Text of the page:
Tag Archives: wild harvesting

Our near death experience with a (non) poisonous plant

Picture this: there we are in the Joshua tree desert, just walking along, when I notice a beautiful plant I know and love, and often buy from the grocery store: ground cherry! Well, I get excited and start eating a whole bunch, and Luke and his mom eat one cherry each. Lucas, in an attempt to bust my balls, goes: isn’t this a nightshade? Nightshades, a family of plants, have both very poisonous members, such as Bella Donna or bittersweet nightshade, but also very edible ones such as tomatoes and peppers. All of
A sudden I start to panic: am I sure of my identification? I’ve never seen this plant in the wild! We turn on the iPad Audubon app and lo and behold, Audubon calls this plant extremely poisonous. Fast forward ten minutes, and we are all on the side of the road with our fingers down our throats, forcing ourselves to puke up this supposedly toxic plant.

Well! Upon further research, Audubon was WRONG. Only the unripe fruit is poisonous, once yellow it is safe to eat. Thank god! But this was a good learning experience. Here are the things I discovered:
– I need to trust myself. I really do know my plants
– I need to slow the f down. I get excited about new things and don’t think through sometimes
– I need to be a thousand percent sure of my ID if I’m going to feed it to other people
– Audubon guides suck and give you misinformation
It was a whole roller coaster of an experience and I’m glad the outcome was what it was: the fruit out of our system, and it being edible in the first place. But nature is a powerful thing and though it provides, it can take away, too.
This was a really good lesson.

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Eating bugs

My sister had her birthday out in the country, and naturally, the nephews were there. Someone needed to watch them out in the front garden where they can play. I figured it would be a fun activity to try my hand at harvesting grasshoppers with them. In a few hours, we harvested a quarter of a ball jar of grasshoppers, most of which were fat from stealing kale from the garden. I brought them home and froze them to kill them, then removed the heads and legs. I fried them up in butter and chilli and shared them with my roommate ( seen below) because eating grasshoppers kind of freaked me out. But guess what? They were delicious, and honestly quite beautiful! Hooray!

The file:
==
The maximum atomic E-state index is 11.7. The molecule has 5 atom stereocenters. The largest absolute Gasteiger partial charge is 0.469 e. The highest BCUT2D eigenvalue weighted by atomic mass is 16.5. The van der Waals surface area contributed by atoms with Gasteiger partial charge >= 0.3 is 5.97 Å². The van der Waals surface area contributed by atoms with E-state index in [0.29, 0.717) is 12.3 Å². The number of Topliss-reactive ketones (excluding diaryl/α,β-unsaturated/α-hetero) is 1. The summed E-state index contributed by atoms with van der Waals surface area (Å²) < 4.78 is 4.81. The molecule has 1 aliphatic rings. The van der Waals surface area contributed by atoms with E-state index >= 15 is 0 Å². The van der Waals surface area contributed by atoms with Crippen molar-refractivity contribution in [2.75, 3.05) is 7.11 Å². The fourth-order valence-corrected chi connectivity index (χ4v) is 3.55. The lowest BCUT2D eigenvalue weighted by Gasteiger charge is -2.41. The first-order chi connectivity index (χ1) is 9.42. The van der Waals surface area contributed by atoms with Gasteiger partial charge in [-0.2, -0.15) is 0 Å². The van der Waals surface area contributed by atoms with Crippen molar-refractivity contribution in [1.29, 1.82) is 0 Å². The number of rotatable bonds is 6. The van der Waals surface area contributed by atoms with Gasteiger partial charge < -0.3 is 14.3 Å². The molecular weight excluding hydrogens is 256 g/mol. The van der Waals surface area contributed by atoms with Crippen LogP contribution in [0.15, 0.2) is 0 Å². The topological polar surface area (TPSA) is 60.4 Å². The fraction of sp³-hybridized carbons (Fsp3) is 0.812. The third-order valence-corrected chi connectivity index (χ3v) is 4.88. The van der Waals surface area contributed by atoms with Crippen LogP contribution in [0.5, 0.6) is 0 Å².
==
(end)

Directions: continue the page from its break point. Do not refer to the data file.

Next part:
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Backyard food!

My parents got married in the backyard of the house where I grew up and where they still live. We have always played in a park out back, and though many things have changed about this park, two giant trees with big red berries in the fall have remained. I remember my uncle Mark hopping out of that tree during a round of hide-and-go-seek, and I remember asking my mom if I could eat those bright red fruit, and she said “no”. Fast forward 10 years, knowing a little bit more about botany than I did then, and these red fruit, now identified as pommes, are in fact from a very much edible crab apple tree. So I went out with my mama ad harvested a whole bunch, despite my mom’s fear of bees. We then dehydrated them. My sister hates them, I love them, and they will make a sweet source of carbs for our summer adventure, plus a solid food source in urban spaces.

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I go nuts for walnuts

My buddy luke and I are preparing for a full paleo summer, where we will go out with only food and tools we’ve wild harvested. In prep for this, we’ve been doing a lot of wild harvesting. So I went out with my friend Steve to harvest walnuts that look like tennis balls. It’s hard to find them under the trees but mic easier to find them in squirrel middens!!! (Like stealing walnuts from a squirrel). I filled a couple of bags and went to work, husking them, and turning my hands black. They are now drying in my laundry room, and are soon ready to crack.

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Squirrels: Food?

This year, my friend Margaret and I, under the pen name “Les Etudiantes Sauvages” (The Savage Students) created a project in an anthropology of the animal course where we attempted to hunt squirrels in order to eat a sustainable, local, and abundant meat source that came out of the city. We discovered a lot of cool things.

1. All over the world, people have different food taboos. In england, where invasive grey squirrels are decimating native red squirrel populations, it is considered a civic duty to eat, and hunt squirrels.

2. The only part you should avoid is the brain. This is where squirrels carry most of the diseases.

3. It is important to connect with nature in a more interactive manner. Learning to hunt squirrels doesn’t only get you squirrel meat. It also teaches you about squirrel ecology (where they live, what they eat, when they breed, etc), about squirrel predators, about trap building, and thus what woods make good traps, about other wild foods you can eat with the squirrel you catch, and about what lacks and larders would provide you with clues for good squirrel bait.

We didn’t manage to catch a squirrely thing for our project. But that doesn’t mean we’re done trying!